Iran reported nearing nuclear capability
VIENNA, Oct. 21 (UPI) -- Iran reportedly is making steady progress toward producing nuclear fuel and could make a significant amount of enriched uranium within a year.
Mastering enrichment would move Tehran a big step closer to being able to build an atomic bomb, the Los Angeles Times said Thursday.
Iran's closely guarded progress, according to new estimates by diplomats, scientists and intelligence officials, already has intensified its confrontation with the United States and other countries that fear it is trying to develop nuclear weapons.
Iran insists that its goal is to generate electricity.
Its leaders have so far rejected demands by the U.N.'s International Atomic Energy Agency, the United States and European countries that they freeze enrichment activities.
The United States and its allies, arguing that the threat is imminent, want the U.N. Security Council to impose sanctions on Iran.
U.S. gymnast Hamm to keep Olympic gold
LAUSANNE, Switzerland, Oct. 21 (UPI) -- The Court of Arbitration for Sport ruled Thursday U.S. gymnast Paul Hamm can keep his Olympic gold medal despite a South Korean appeal.
Hamm was the first U.S. man to win the gymnastics' all-round title at the Olympic Games.
The three-judge panel in Lausanne, Switzerland, threw out South Korea's appeal that Yang Tae-young should be awarded the gold because he was mistakenly docked 0.1 points in his parallel bars routine.
Had he been given the correct score, he would have beaten Hamm. Instead, he was awarded a bronze medal.
The International Gymnastics Federation had previously refused to redistribute the medals because the South Koreans did not protest until after the event.
The three judges involved in the controversy were suspended by the federation.
The ruling ends two months of appeals to various bodies, including the U.S. Olympic Committee and the International Olympic Committee.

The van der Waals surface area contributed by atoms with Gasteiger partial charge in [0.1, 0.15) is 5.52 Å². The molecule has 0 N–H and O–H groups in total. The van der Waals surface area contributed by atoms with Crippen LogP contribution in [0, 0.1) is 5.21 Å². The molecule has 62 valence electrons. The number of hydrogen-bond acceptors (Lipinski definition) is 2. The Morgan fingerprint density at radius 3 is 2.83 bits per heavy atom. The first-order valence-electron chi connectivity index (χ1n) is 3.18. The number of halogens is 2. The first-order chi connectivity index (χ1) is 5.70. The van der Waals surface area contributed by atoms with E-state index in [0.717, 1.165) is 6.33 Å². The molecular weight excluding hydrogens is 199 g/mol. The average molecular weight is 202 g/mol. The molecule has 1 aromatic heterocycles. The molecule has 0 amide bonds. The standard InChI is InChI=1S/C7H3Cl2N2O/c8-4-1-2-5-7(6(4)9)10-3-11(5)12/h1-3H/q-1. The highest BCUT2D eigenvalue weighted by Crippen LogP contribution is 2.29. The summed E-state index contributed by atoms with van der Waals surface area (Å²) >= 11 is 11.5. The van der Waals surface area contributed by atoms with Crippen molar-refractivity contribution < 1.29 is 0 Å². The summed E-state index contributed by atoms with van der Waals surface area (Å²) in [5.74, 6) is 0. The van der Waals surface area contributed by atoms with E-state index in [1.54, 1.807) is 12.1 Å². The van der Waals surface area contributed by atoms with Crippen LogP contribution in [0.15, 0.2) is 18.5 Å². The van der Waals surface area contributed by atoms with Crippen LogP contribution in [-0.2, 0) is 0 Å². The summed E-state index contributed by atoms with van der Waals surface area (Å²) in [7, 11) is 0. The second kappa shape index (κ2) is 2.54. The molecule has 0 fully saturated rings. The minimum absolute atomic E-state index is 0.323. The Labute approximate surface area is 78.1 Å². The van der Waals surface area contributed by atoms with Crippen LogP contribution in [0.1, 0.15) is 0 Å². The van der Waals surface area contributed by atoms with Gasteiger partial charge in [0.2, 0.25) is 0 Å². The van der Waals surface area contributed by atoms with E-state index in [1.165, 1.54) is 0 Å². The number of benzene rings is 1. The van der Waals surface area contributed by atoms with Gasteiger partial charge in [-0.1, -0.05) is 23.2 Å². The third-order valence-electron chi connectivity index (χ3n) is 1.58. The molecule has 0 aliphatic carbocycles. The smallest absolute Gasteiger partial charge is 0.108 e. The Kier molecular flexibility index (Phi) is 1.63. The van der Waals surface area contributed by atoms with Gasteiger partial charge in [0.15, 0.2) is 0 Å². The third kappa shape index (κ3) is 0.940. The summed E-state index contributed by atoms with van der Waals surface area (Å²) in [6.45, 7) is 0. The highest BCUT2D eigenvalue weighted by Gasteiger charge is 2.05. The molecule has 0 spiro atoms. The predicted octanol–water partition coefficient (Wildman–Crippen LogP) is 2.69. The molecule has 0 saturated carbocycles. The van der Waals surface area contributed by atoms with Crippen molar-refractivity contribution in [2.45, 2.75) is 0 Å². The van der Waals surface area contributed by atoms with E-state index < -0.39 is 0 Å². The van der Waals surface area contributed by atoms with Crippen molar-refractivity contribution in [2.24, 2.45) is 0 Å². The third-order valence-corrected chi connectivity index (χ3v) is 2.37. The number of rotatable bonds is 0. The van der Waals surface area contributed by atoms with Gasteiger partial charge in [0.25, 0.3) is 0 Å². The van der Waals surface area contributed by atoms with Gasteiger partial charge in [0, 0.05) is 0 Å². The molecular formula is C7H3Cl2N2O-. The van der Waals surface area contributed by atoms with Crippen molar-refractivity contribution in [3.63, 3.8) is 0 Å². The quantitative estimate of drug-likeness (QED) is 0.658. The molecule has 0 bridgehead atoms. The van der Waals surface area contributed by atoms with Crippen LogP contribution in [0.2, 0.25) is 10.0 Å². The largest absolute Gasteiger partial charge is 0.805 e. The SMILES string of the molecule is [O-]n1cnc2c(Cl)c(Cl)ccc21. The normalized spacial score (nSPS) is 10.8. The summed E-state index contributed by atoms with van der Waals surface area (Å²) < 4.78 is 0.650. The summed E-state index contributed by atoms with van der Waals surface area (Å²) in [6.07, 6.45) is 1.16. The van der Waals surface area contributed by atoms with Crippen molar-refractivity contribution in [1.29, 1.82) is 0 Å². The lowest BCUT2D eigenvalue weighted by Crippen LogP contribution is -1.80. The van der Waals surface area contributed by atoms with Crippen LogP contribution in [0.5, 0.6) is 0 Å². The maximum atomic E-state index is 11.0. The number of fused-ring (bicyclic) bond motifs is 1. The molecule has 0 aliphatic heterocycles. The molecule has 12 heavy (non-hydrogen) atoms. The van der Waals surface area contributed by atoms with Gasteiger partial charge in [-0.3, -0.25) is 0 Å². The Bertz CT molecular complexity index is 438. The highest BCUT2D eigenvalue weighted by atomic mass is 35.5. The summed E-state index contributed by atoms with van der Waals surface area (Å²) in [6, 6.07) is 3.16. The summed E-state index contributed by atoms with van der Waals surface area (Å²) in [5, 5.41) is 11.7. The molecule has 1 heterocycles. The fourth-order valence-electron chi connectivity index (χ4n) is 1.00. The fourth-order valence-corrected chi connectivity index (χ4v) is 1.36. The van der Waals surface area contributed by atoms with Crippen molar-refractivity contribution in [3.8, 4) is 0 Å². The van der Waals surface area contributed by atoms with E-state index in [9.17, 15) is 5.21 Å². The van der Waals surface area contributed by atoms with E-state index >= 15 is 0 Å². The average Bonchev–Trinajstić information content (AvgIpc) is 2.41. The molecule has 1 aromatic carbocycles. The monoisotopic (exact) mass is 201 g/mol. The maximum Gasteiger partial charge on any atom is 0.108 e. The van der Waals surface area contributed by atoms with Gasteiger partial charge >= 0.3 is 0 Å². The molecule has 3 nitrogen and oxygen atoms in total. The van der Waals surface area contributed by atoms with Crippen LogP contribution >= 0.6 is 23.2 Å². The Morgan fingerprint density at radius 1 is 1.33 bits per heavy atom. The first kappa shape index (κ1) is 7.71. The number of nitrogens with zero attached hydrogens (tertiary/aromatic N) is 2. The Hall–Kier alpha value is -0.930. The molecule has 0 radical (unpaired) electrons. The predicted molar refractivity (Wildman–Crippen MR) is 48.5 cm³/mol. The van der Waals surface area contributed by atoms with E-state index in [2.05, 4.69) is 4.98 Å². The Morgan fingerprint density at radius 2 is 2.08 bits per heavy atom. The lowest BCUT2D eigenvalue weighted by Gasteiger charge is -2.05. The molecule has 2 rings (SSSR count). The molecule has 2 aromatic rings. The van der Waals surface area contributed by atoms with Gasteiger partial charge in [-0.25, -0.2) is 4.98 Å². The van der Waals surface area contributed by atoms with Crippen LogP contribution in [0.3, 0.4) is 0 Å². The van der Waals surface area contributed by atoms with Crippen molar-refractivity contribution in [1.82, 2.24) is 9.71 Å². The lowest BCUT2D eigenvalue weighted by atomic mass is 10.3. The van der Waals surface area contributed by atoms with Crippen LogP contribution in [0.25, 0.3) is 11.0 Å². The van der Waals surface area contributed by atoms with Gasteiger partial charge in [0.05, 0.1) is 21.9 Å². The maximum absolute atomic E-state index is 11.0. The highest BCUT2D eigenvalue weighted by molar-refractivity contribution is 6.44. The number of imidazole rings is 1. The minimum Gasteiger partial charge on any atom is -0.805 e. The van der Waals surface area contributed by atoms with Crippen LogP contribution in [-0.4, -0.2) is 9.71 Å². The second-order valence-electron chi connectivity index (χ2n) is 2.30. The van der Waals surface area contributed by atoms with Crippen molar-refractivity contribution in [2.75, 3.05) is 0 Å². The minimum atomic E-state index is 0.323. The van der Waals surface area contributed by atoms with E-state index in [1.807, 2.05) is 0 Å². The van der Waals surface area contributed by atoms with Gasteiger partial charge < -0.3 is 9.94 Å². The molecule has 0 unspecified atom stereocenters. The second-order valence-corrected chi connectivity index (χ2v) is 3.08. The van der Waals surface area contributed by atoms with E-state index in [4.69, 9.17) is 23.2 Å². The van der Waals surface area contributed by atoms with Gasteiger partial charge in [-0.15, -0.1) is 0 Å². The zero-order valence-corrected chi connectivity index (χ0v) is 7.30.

Study shows college students support Kerry
WASHINGTON, Oct. 21 (UPI) -- A national poll of college students Thursday indicated college voters prefer Sen. John Kerry over President Bush by 13 points.
In the survey from Harvard University's Institute of Politics, 52 percent of students favored Kerry and 39 percent supported Bush. Kerry's lead is even greater in 14 swing states, with Kerry winning by a 17-point margin there.
College-age voters have traditionally favored Democrats, but this poll also showed student interest and engagement in the election at record highs.
Nearly 72 percent of respondents said they are registered and "definitely" plan on voting in this election.
The students most often cited the economy as the most important issue for them in this election, followed by Iraq and terrorism.
Bush led on questions of which man is a stronger leader and who takes clear stands on issues, but Kerry won on who would make a better commander-in-chief.
School boss says Halloween offends witches
PUYALLUP, Wash, Oct. 21 (UPI) -- The Puyallup, Wash., school district has put the kibosh on Halloween activities this year saying some costumes could offend witches.
Parents in the district received letters Wednesday canceling the traditional elementary school costume parades and parties, KOMO-TV, Seattle, reported Thursday.
A district spokeswoman said the superintendent felt Halloween celebrations were a waste of classroom time, they wanted to be sensitive to children who could not afford costumes and they did not want to offend any "real witches."
"Witches with pointy noses and things like that are not respective symbols of the Wiccan religion and so want to be respectful of that," the spokeswoman told KOMO.
"They're so worried about being politically correct anymore that we're not allowed to do much of anything," one parent said.
"I think it's terrible," another parent told KOMO. "I think it just kind of takes away from the little stuff they get to do that's fun at school."